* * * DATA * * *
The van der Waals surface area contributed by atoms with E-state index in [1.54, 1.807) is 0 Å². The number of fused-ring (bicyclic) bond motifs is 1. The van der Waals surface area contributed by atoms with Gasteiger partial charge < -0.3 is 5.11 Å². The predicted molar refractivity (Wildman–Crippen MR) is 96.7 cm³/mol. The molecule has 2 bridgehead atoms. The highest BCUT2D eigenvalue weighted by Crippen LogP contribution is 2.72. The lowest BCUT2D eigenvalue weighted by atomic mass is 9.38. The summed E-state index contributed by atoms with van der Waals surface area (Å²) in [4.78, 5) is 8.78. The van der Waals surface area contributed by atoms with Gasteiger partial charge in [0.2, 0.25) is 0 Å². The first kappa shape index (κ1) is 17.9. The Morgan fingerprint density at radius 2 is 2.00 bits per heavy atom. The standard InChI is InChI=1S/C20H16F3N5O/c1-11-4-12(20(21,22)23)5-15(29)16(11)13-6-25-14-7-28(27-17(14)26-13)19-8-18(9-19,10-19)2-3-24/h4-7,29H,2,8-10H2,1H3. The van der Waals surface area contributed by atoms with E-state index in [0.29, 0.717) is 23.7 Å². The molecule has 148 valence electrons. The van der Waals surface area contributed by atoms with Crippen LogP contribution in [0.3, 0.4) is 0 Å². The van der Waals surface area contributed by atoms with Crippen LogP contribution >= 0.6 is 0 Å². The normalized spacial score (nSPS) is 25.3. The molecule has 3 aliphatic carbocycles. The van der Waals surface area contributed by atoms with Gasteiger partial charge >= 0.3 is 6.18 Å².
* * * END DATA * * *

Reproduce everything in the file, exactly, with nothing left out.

The van der Waals surface area contributed by atoms with E-state index in [1.54, 1.807) is 0 Å². The number of fused-ring (bicyclic) bond motifs is 1. The van der Waals surface area contributed by atoms with Gasteiger partial charge < -0.3 is 5.11 Å². The predicted molar refractivity (Wildman–Crippen MR) is 96.7 cm³/mol. The molecule has 2 bridgehead atoms. The highest BCUT2D eigenvalue weighted by Crippen LogP contribution is 2.72. The lowest BCUT2D eigenvalue weighted by atomic mass is 9.38. The summed E-state index contributed by atoms with van der Waals surface area (Å²) in [4.78, 5) is 8.78. The van der Waals surface area contributed by atoms with Gasteiger partial charge in [0.2, 0.25) is 0 Å². The first kappa shape index (κ1) is 17.9. The Morgan fingerprint density at radius 2 is 2.00 bits per heavy atom. The standard InChI is InChI=1S/C20H16F3N5O/c1-11-4-12(20(21,22)23)5-15(29)16(11)13-6-25-14-7-28(27-17(14)26-13)19-8-18(9-19,10-19)2-3-24/h4-7,29H,2,8-10H2,1H3. The van der Waals surface area contributed by atoms with E-state index in [0.29, 0.717) is 23.7 Å². The molecule has 148 valence electrons. The van der Waals surface area contributed by atoms with Crippen LogP contribution in [0.3, 0.4) is 0 Å². The van der Waals surface area contributed by atoms with Crippen LogP contribution >= 0.6 is 0 Å². The normalized spacial score (nSPS) is 25.3. The molecule has 3 aliphatic carbocycles. The van der Waals surface area contributed by atoms with Gasteiger partial charge >= 0.3 is 6.18 Å².